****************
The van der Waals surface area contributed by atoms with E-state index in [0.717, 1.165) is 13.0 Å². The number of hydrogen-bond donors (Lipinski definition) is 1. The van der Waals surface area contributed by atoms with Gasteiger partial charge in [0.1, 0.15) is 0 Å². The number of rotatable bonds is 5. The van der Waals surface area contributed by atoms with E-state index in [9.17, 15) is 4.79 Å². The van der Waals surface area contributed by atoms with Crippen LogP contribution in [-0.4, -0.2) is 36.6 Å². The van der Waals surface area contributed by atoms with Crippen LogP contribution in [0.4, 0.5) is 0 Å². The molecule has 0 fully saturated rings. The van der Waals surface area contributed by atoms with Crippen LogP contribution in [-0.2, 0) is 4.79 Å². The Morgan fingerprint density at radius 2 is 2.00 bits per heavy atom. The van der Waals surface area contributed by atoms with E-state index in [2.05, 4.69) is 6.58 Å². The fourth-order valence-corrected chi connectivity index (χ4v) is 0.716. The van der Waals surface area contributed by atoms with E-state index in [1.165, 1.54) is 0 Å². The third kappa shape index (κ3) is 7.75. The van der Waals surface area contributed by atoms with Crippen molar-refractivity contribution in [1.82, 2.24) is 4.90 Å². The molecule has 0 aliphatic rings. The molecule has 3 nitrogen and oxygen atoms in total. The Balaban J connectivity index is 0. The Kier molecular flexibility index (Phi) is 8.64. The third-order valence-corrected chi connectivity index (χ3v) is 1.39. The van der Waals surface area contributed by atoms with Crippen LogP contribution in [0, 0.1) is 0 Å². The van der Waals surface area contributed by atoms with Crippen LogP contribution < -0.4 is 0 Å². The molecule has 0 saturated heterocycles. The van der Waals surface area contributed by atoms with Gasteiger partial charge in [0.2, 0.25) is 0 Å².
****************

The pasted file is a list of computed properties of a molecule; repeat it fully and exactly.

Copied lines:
The van der Waals surface area contributed by atoms with E-state index in [0.717, 1.165) is 13.0 Å². The number of hydrogen-bond donors (Lipinski definition) is 1. The van der Waals surface area contributed by atoms with Gasteiger partial charge in [0.1, 0.15) is 0 Å². The number of rotatable bonds is 5. The van der Waals surface area contributed by atoms with E-state index in [9.17, 15) is 4.79 Å². The van der Waals surface area contributed by atoms with Crippen LogP contribution in [-0.4, -0.2) is 36.6 Å². The van der Waals surface area contributed by atoms with Crippen LogP contribution in [0.4, 0.5) is 0 Å². The molecule has 0 fully saturated rings. The van der Waals surface area contributed by atoms with Crippen LogP contribution in [-0.2, 0) is 4.79 Å². The Morgan fingerprint density at radius 2 is 2.00 bits per heavy atom. The van der Waals surface area contributed by atoms with E-state index in [2.05, 4.69) is 6.58 Å². The fourth-order valence-corrected chi connectivity index (χ4v) is 0.716. The van der Waals surface area contributed by atoms with E-state index in [1.165, 1.54) is 0 Å². The third kappa shape index (κ3) is 7.75. The van der Waals surface area contributed by atoms with Crippen molar-refractivity contribution in [1.82, 2.24) is 4.90 Å². The molecule has 0 aliphatic rings. The molecule has 3 nitrogen and oxygen atoms in total. The Balaban J connectivity index is 0. The Kier molecular flexibility index (Phi) is 8.64. The third-order valence-corrected chi connectivity index (χ3v) is 1.39. The van der Waals surface area contributed by atoms with Crippen LogP contribution in [0, 0.1) is 0 Å². The van der Waals surface area contributed by atoms with Crippen LogP contribution < -0.4 is 0 Å². The molecule has 0 saturated heterocycles. The van der Waals surface area contributed by atoms with Gasteiger partial charge in [0.2, 0.25) is 0 Å².